The RSPB offers a helpful guide on building your own insect hotel using everyday items. You could also simply leave a pile of leaves in a corner of your garden, or leave part of your grass uncut. Hedgehogs will appreciate a wooden box lined with leaves for bedding.
5. Get pruning
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Roses, shrubs, fruit trees and deciduous hedges will benefit from some winter pruning. It’s best to do this job on a dry, mild day. Get rid of dead or diseased branches first, then cut back any parts that are overgrown or growing in the wrong direction.
6. Don’t forget your lawn
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Though many of us put the mower away for the winter, the lawn may actually benefit from the occasional cutting. The trick is to keep an eye on the weather – if there are lots of mild days, then the grass will continue to grow. Just make sure that you raise the height of the blades on your machine, and only mow when the grass is dry.
7. Feed the birds
Image Credit: Matt MacGillivray
Winter can be tough for our feathered friends. Making sure that your pond doesn’t completely freeze over will help them to get access to much needed drinking and bathing water; or you could invest in a bird bath if you don’t have the space for a pond.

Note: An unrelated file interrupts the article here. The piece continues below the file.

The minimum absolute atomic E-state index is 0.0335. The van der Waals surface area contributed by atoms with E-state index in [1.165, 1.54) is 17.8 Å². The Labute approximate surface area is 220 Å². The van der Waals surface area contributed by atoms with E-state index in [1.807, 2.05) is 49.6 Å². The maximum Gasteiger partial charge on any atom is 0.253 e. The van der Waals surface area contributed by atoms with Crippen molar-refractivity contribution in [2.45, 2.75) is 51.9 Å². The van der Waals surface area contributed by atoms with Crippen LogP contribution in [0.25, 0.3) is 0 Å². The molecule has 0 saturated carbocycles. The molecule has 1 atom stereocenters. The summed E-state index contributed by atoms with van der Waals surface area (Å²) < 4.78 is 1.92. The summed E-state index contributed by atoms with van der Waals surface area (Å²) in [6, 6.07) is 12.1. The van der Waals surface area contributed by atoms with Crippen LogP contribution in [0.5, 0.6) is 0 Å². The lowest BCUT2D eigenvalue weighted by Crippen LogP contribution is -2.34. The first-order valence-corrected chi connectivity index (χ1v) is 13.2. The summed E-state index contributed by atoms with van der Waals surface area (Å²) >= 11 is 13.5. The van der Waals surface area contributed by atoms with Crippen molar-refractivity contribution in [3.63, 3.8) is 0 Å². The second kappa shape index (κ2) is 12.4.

Food will also be gratefully accepted by birds during the winter, when a meal can be hard to come by. Look for bird feed that contains whole nuts when feeding over winter, or choose fat balls which are particularly good for birds trying to keep warm in the cold weather.
You could even make your own fat cakes if you like. Just add two thirds seeds, cheese, dried fruit, oatmeal, and even cake – in whichever combinations your desire – to one third melted fat, and leave it to set. Before choosing your ingredients, though, do a little research to make sure that they are safe and nutritious for birds.
Not only is it fun to watch birds in your garden, but encouraging them to visit can be beneficial for your plants, as it will help to make the ecosystem more diverse.
8. Get sowing
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There are a few varieties of vegetables that can be sown in winter, even if you don’t have a greenhouse or poly tunnel. Garlic does best when sown in early winter – as long as you plant before Christmas, you should be fine. Sow cloves bought from a garden supplier rather than those bought in the supermarket, which may not be suitable for the British climate.